SA’s flourishing gaming scene
The local gaming scene is flourishing, creating career opportunities undreamt of a generation ago
It’s time to abandon your last vestige of gamer prejudice.
Entrepreneur Elon Musk credited video games for pointing him in the direction of software engineering.
LinkedIn co-founder Reid Hoffman says role-playing board games helped him develop a sense for strategy.
Twenty-three-year-old Julia Robson is an SA professional gamer. She’s extroverted, thoughtful and eloquent, and tells the FM that going to gym and a sleep routine are as much a part of her weekly training regime as gaming is.
Robson is keen to shrug off the stereotypes too. "I’m not a girl gamer, I am a gamer," she says. "Your skill is not determined by your gender, but by talent and how much time you put in."
Robson, who was previously a competitive dressage rider, is making a kind of portfolio career from gaming. She plays for prizes, she consults for companies, and she monetises an audience on live gaming platform Twitch.tv.
She is also sponsored by Acer and its gaming brand, Predator, and she is an Africa correspondent for GINX Esports TV (DStv channel 240).
Thulani Sishi, a professional gamer, team manager and coach, says gaming is "massive and diverse".
He is co-owner of Big 5 Esports, an electronic sports (e-sports) and gaming entertainment organisation with several teams on the books.
"You can compare it to having a rugby and soccer team under one brand name, like the Sharks," says Sishi, as players and teams tend to specialise in a specific type of game, like Dota, Call of Duty, League of Legends and Counter-strike.
Big 5 has about 10 full-time players on its payroll, as well as about 10 who are semi-professional, holding down day jobs in addition to their team membership. But that is becoming harder to balance, Sishi says, due to the increasing number of tournaments and opportunities locally and abroad. He hopes that growth will result in more people tipping into the fully professional category.
"Fifa is one of the most promising e-sports in SA; Goliath Gaming just had a player qualify to play at one of the biggest tournaments in the world," Sishi says.
Goliath Gaming, another player-owned gaming organisation, was launched two years ago and already has around 20 professional and semi-professional players, with about 15 on its payroll.
"We try to be slow and specific about our growth, taking on the right players and teams," says Gabriella Rego, who does public relations for Goliath.
Show me the money
Top e-sports teams are hardly different from traditional sports teams. They compete to buy and develop the best players, who draw the biggest audiences at events and online.
Brands such as Acer and HP sponsor equipment and apparel. Non-tech brands including McDonald’s and Burger King are also coming on board. Top players become brand ambassadors.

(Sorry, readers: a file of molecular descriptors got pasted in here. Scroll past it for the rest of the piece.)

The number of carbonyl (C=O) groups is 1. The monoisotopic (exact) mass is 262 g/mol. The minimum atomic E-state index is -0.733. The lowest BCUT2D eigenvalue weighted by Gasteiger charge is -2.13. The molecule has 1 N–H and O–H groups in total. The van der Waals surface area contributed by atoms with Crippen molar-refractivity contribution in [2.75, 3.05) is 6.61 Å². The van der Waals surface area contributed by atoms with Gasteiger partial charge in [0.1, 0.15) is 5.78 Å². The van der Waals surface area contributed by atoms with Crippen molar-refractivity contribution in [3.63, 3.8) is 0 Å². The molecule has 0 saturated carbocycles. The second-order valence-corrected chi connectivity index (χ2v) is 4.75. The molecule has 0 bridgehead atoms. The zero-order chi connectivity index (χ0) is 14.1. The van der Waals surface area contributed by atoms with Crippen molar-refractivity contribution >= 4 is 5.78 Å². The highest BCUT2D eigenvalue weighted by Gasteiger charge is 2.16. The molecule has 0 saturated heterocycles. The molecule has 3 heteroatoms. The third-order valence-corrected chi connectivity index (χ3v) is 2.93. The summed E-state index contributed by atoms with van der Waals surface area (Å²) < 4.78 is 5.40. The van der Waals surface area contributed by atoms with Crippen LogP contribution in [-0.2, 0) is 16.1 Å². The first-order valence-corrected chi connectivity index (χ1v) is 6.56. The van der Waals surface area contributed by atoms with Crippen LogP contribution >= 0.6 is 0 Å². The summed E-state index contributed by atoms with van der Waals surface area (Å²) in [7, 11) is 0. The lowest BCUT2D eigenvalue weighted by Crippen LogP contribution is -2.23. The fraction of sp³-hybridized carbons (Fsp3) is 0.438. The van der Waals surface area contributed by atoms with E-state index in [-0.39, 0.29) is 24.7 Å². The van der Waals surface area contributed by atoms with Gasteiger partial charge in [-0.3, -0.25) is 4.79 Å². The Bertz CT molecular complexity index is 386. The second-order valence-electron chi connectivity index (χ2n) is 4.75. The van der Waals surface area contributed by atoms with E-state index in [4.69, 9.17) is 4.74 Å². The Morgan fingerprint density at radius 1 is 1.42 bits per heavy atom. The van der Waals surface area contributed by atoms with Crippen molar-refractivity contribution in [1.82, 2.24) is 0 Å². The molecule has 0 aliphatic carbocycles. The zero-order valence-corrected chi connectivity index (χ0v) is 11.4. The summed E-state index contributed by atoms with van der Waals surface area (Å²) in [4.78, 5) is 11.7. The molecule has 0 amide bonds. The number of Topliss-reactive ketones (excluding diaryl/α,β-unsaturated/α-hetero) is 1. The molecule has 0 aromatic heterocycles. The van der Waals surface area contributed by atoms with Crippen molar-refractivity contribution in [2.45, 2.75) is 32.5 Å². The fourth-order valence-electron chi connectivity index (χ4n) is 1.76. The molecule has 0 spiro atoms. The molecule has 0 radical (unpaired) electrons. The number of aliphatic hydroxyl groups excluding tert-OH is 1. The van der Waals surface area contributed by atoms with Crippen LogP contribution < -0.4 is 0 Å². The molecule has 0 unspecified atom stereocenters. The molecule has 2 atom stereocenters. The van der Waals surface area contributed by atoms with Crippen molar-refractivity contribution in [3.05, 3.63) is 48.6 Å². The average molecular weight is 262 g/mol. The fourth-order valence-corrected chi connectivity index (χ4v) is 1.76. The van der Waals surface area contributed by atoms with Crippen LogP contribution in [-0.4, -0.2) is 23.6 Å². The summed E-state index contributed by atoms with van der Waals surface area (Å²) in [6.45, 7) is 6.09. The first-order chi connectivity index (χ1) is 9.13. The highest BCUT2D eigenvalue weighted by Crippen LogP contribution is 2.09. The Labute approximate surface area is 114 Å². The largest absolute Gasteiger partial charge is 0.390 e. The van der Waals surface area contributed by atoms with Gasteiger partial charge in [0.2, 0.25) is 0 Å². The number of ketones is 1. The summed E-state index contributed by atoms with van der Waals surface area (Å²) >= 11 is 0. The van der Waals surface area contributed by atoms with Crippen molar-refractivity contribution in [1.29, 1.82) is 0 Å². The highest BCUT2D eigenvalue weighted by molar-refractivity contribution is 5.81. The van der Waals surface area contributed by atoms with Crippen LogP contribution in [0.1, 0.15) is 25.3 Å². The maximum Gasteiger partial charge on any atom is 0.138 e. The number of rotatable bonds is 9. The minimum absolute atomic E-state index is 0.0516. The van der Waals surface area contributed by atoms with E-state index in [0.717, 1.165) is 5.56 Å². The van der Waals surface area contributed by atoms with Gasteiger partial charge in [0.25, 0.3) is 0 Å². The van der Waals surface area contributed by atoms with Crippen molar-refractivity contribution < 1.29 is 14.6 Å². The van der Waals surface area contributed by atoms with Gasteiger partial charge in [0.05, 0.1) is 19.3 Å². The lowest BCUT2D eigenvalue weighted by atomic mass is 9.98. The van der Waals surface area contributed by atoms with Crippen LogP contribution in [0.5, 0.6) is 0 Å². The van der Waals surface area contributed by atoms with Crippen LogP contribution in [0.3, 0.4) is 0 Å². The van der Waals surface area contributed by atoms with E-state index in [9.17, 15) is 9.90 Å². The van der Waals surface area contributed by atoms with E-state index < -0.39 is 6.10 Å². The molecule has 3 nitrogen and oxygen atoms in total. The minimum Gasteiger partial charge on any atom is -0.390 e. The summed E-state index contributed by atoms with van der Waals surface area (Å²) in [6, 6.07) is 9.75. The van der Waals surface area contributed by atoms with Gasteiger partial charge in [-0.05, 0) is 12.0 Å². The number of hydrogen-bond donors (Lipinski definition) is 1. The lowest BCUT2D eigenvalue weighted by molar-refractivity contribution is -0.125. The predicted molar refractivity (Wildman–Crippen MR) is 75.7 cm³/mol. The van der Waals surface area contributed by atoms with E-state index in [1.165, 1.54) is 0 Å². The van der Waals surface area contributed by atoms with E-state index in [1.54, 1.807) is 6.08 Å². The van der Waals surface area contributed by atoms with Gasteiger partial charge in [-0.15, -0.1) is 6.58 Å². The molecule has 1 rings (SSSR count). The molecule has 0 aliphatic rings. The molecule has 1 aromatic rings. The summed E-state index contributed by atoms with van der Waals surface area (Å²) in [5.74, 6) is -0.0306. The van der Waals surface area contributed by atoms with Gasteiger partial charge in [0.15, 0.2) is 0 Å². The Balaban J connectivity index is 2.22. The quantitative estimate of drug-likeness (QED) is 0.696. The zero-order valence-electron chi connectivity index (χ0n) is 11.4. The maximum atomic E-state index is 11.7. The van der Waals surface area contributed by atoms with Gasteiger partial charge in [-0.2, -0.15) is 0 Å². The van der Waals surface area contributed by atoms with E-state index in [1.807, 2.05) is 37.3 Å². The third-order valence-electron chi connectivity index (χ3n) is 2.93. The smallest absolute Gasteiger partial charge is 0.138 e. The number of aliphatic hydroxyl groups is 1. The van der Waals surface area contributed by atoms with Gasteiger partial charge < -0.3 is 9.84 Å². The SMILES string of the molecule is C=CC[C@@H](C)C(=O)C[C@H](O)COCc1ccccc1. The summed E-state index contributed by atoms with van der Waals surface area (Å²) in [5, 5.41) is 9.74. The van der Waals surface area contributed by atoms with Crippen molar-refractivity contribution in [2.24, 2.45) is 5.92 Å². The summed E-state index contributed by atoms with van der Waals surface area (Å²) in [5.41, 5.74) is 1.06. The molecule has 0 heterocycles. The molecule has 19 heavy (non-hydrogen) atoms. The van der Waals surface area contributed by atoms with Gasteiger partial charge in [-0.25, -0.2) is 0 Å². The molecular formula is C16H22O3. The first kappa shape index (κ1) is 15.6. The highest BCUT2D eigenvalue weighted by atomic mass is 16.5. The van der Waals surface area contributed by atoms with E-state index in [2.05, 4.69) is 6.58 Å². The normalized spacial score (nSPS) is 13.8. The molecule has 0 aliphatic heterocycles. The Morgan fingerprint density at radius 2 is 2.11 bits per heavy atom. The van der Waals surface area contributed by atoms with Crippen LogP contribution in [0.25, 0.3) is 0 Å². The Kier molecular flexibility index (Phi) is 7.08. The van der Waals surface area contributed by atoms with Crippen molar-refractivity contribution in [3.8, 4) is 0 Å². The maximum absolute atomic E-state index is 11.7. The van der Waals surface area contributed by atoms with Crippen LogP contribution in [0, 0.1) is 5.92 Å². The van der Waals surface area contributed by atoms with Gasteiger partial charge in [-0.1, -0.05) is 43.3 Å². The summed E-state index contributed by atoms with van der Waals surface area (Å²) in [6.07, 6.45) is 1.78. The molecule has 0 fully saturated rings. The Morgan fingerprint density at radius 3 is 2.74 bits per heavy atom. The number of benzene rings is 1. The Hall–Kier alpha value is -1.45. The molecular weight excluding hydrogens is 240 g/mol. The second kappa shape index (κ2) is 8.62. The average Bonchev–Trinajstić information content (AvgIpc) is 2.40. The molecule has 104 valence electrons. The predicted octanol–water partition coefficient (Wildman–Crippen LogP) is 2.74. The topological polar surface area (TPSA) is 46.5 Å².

The money is rolling in. In October 2018, Cloud9 became the world’s most valuable e-sports company, having raised $50m in a second round of funding, bringing its worth — according to Forbes — to about $310m.
And a whole tertiary industry is cropping up around gamers: Newzoo, for example, is a research and analytics firm that focuses only on gaming and e-sports. It has offices in San Francisco, Amsterdam and Shanghai.
There are e-sports journalists, commentators, analysts, lawyers, agents and accountants. Some doctors and psychologists specialise in the industry, and teams keep them on the payroll — just like the Springboks or Bafana Bafana would.
Anecdotally, everyone agrees the local gaming scene is growing fast, but it’s difficult to quantify. Sishi identifies three barriers that need to be overcome for the SA scene to bloom.
"There is a skill barrier, a latency barrier and a footfall barrier. We aren’t able to host events that get the kind of viewership we want [to grow SA e-sports more quickly]. When we get enough footfall, we’ll be able to host an international event in SA," he says.
Rego also wants to see more local companies involved — not just the traditional tech names. "More international competition opportunities, and more investment and buy-in from companies would be a big help," she says.
Names of the games
• Gaming is a broad term for the playing of video games — single player, multiplayer, console or whatever format it comes in. E-sports refers to competitive, online, multiplayer (in teams), tournament-based gaming.
• There are about 2.3-billion gamers globally, with around 165-million e-sports players, and Newzoo predicts the global e-sports market will be worth more than $1.6bn by 2021.
• Fortnite, from Epic Games, is one of the world’s biggest games, with more than 250-million registered accounts. That’s bigger than the populations of Brazil or Nigeria.